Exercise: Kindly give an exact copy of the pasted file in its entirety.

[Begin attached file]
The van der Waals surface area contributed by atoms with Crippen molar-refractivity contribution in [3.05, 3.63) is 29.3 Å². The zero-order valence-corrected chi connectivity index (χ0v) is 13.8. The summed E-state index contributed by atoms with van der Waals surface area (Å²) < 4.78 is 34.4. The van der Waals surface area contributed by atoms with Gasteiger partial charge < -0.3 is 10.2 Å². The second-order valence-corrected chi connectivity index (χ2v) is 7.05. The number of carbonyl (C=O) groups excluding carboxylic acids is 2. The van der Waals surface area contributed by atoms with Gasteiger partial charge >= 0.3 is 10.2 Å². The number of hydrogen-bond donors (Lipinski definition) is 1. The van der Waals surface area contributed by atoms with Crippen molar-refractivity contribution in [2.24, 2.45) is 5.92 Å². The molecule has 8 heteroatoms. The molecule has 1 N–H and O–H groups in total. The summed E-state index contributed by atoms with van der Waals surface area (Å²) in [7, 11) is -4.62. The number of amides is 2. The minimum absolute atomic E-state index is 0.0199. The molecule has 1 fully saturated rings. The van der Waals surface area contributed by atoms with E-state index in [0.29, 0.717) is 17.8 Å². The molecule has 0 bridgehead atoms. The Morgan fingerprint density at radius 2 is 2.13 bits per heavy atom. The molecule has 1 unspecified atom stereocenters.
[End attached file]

The van der Waals surface area contributed by atoms with Crippen molar-refractivity contribution in [3.05, 3.63) is 29.3 Å². The zero-order valence-corrected chi connectivity index (χ0v) is 13.8. The summed E-state index contributed by atoms with van der Waals surface area (Å²) < 4.78 is 34.4. The van der Waals surface area contributed by atoms with Gasteiger partial charge < -0.3 is 10.2 Å². The second-order valence-corrected chi connectivity index (χ2v) is 7.05. The number of carbonyl (C=O) groups excluding carboxylic acids is 2. The van der Waals surface area contributed by atoms with Gasteiger partial charge >= 0.3 is 10.2 Å². The number of hydrogen-bond donors (Lipinski definition) is 1. The van der Waals surface area contributed by atoms with Crippen molar-refractivity contribution in [2.24, 2.45) is 5.92 Å². The molecule has 8 heteroatoms. The molecule has 1 N–H and O–H groups in total. The summed E-state index contributed by atoms with van der Waals surface area (Å²) in [7, 11) is -4.62. The number of amides is 2. The minimum absolute atomic E-state index is 0.0199. The molecule has 1 fully saturated rings. The van der Waals surface area contributed by atoms with E-state index in [0.29, 0.717) is 17.8 Å². The molecule has 0 bridgehead atoms. The Morgan fingerprint density at radius 2 is 2.13 bits per heavy atom. The molecule has 1 unspecified atom stereocenters.